While I admire the ability of some readers to plan their reading with a list (or some other method), I’ve never been able to do that. Or perhaps it’s that I just can’t be bothered. It’s not that I lack the discipline, but the conclusion of one sort of book dictates my next book. So, for example, if I’ve read a dark crime novel, chances are that I will next pick up something lighter in response. And then there are times I want to return to one of my favourite authors. On other occasions, my reading direction is dictated by a particularly pressing recommendation. There are even instances of chance–when it’s just a matter of a book cover catching my eye as I walk by.
And this leads me to Jason Starr’s Cold Caller— a “White-Collar Noir”–it’s the tale of a telemarketer who turns to murder as a solution for life’s little problems. Choosing to read Cold Caller was a case of the novel’s cover calling to me as the book languished unread on my shelf. It’s a great cover, isn’t it?
The protagonist and narrator of the novel is Bill Moss, a New York based telemarketer who lives with his girlfriend Julie. The novel begins with Bill having a very bad day when he’s beaten up on the subway, but the day rapidly gets worse as Bill falls foul of his supervisor Mike and his boss, Ed.
Life isn’t good for Bill. He used to work as a V.P for an ad agency, but something went wrong. He’d “intended to work” as a telemarketer until something better came along, but two years later, Bill is still at American Communications Association (ACA), cold-calling and making appointments for sales reps to “sell discount long-distance phone services to businesses.” It’s a living, but just barely. Even though Bill is one of the ACA’s most successful telemarketers, he still only works part time and depends on his girlfriend’s wages to pay the rent. Julie is patient, trusting and supportive, while Bill’s thoughts are scummy and manipulative:
“She had towelled off her face and now she stood in front of the bathroom door, staring at me with a serious, contemplative expression. Without make-up, she looked about thirty-five years old. Lines and areas of darkness were visible under her eyes and her skin was coarse and ruddy. That’s when I realized that I had Julie under my thumb, that I could do or say whatever I wanted and there was no way she would ever leave me. She was dying to get married and have kids, and in her mind I was her last chance to do it. Like a lot of single women, she firmly believed that there were no single men left in the world, and that if she didn’t marry the man she was with, she’d spend the rest of her life as a lonely old maid. If I walked away, she’d grab on to my ankles and beg me to stay.”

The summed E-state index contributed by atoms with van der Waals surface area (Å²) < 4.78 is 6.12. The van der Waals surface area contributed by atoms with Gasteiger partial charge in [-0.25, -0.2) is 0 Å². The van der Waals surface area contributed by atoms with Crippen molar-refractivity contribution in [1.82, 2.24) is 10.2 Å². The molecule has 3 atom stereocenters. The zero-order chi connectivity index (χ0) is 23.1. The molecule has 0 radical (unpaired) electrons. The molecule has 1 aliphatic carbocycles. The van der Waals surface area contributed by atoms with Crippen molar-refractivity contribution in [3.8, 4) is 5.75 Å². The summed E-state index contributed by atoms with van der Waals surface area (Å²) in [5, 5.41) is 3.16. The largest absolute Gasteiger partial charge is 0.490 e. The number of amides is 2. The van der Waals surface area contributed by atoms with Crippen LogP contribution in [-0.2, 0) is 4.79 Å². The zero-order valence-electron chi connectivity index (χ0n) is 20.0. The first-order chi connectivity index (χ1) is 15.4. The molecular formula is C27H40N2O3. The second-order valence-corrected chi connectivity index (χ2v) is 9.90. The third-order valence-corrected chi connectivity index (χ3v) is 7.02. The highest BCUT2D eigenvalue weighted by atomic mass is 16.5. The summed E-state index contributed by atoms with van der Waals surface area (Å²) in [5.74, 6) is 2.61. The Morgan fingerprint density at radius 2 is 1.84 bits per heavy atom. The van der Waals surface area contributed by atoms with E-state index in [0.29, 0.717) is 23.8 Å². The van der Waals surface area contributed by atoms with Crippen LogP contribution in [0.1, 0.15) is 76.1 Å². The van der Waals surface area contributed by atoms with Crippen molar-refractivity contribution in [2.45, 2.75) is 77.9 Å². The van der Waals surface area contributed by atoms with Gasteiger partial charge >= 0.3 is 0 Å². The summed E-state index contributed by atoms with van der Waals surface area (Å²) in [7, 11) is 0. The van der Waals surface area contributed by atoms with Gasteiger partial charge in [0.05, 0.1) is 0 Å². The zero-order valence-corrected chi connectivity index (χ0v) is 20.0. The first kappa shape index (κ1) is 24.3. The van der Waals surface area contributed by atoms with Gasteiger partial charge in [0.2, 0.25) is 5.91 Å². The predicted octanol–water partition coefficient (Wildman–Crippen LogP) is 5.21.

At first, the novel generates a certain amount of sympathy for Bill as he is squeezed and pressured by forces so much larger than him, but as the story unfolds, it becomes clear that there’s something not quite right with the storyteller. Perhaps it’s his skewed vision of life. Perhaps it’s how he manipulates his girlfriend, or it might be his obsession with prostitutes, but then again perhaps it’s because he commits murder….
This nasty little tale is told through Bill’s eyes, and while some authors use the first person narrative to reveal inner thoughts, Starr’s protagonist isn’t entirely honest with himself so we get a warped version of events. We see the world through Bill’s delusional eyes with him always waiting for the big break, someone to recognise his awesome talents. After all, since Bill thinks he’s special, he reasons that the whole world should feel that way sooner or later. But when Bill’s big break does come, what will he do with this opportunity?
Cold Caller is the second novel I’ve read by Jason Starr. A few months ago, I read Fake ID published by Hard Case Crime, and to be honest of the two books, I prefer Fake ID. Starr’s style is the same in both novels–he has a very plain writing style with no frills. This is rather refreshing, and reading Cold Caller is just like someone telling you his pathetic life story. The novel doesn’t require much from its reader, so in spite of its dark themes, overall it is a ‘light’, enjoyable escapist read. Oh and I should mention that there’s a very black sense of humour that runs through the book–some of it comes at Bill’s expense and the rest of it is directed at the poor sods in Bill’s life. In both of the Starr novels, the narrator is unreliable and well…a real nutjob. So in hindsight, I probably should have put some more time in between reading these two Starr novels as the theme was too similar. I suppose that’s where that planning thing comes in….